Opportunities await in emerging markets in 2008. And following on from last week, here's the promised look at markets outside the UK.
Despite a strong performance from the emerging markets sector last year, investors have been very slow to put any weight behind them.
I suspect this has, in part, to do with the perceived risk. Investors, quite rightly, feel that they do not have either experience in these individual markets or an overview that will give them confidence to invest.
Yet there is plenty of research out there that aims to do just this.
If worries were put aside, what is it that is attractive about these markets? Unlike already developed countries, the emerging economies tend to be based on commodities. We have just seen oil top $$100 a barrel and the price of 'soft' commodities, such as wheat, is rising as well.
Did you know that the industrial output of the world's seven major emerging markets is 12% compared to just 2% for the seven major developed markets? A recent comment in The Economist shows the 2008 estimate for UK output is 2.1% as opposed to 5.2% for Poland and 7.9% for India.
So which countries are worthy of your hard-earned cash?
Last year many investors dipped a toe in the water by starting with the BRIC - Brazil, Russia, India and China. But there are many more now jostling for position.
The slumbering giant that is Africa is beginning to emerge along with both the Far and Middle East, not forgetting, of course, eastern Europe.
A quick prognosis for each area might be useful:
› Brazil: Rich in commodities and agricultural land - good medium to long term outlook. Corporate governance has been an issue in the past but this has been tackled. There is a separate segment to the Brazil stock exchange - Novo Mercado - that gives minority shareholders full voting rights. The majority of companies have independent directors.
› Russia: Has not performed as well as many others but thus has more growth potential. Unlike some is not dependent on external investment as 70% of turnover is sold to domestic market. Still has somewhat turbulent relations with the West. But as long as the West needs oil, gas and so on then Russia will perform. The other slight concern is an inability to deliver shareholder value as a priority, as witnessed by Gazprom's behaviour with Belarus.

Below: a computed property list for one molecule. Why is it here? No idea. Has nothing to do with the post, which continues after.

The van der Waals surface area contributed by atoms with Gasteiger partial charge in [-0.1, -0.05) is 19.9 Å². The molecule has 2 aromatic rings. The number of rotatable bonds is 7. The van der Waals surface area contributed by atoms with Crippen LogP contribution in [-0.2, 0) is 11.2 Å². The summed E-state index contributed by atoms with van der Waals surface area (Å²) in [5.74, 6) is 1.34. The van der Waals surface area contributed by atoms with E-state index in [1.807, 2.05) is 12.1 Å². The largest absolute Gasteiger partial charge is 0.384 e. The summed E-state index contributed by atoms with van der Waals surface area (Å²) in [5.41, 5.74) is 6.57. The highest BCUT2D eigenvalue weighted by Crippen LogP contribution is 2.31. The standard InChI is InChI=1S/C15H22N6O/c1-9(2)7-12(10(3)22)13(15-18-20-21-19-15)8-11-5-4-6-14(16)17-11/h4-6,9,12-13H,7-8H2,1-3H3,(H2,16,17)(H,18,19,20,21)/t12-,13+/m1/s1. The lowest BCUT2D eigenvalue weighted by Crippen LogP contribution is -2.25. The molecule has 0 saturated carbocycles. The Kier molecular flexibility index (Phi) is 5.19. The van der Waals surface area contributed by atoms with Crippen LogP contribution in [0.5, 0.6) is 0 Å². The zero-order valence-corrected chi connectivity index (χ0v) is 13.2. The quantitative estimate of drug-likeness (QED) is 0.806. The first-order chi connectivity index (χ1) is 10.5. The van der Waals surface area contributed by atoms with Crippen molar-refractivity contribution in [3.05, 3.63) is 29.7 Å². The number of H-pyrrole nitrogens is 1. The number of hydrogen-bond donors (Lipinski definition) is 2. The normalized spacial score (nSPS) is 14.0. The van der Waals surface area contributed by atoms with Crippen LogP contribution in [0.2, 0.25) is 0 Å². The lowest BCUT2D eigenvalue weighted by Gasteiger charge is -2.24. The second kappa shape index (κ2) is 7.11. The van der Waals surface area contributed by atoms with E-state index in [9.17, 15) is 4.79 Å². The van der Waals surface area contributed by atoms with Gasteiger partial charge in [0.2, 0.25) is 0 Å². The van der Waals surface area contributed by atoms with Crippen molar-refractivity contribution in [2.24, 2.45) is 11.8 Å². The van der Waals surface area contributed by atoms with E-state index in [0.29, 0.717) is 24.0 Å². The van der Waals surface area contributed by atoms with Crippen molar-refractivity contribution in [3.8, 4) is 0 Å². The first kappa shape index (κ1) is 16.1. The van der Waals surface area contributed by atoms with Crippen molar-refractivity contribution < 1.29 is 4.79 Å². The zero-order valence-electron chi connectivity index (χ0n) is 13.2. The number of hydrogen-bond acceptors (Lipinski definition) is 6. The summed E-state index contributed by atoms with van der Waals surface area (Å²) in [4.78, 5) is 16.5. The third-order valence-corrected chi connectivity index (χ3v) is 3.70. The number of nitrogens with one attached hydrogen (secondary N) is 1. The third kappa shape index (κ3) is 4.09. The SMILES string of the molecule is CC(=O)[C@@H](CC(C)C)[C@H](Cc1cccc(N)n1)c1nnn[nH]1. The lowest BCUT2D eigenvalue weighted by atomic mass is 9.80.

› India: Strong management teams interested in shareholder value and developing their country. From capitalist point of view, is more developed than most and there is more by way of banking and financial activity to underpin economy.
› China: Looks very expensive, and therefore risky, because of valuations that are showing 40x earnings. Again companies are not always run with shareholders in mind and many use capital to play the stock market and may well get burnt in the process.
› Africa: Wealth of natural resources not yet mined. China has quadrupled investment in Africa. That said, we are taking in the main sub-Saharan countries in this context. As we have seen recently in Kenya, political storms can erupt suddenly. But with reducing debt burden and development of infrastructure projects, shares are relatively cheap.
› Far East: Always difficult to get right and still possible downturns in certain areas. But sticking with funds that are country-specific may prove a reasonable bet.
› Middle East: Will depend largely on whether Saudi Arabia opens markets to foreigners. If so, then there will be some very interesting opportunities in the next decade. One to watch.
› Eastern Europe: GDP growth rate will be double that of the developed West over next 10 years. Some countries little over-valued. On fringes of Europe prospect of above average growth in Turkey. It has 40m people, and if it can contain inflation could become a huge market opportunity.
In summary then emerging markets often represent a very good investment opportunity. However, good fund research is necessary and a sound plan should be put in place.
As usual, if you want some direction in this area, please contact me via www.realwealthmanagers.co.uk.
Nicholas Watts is an independent financial adviser with Positive Solutions Financial Services, which is regulated by the Financial Services Authority.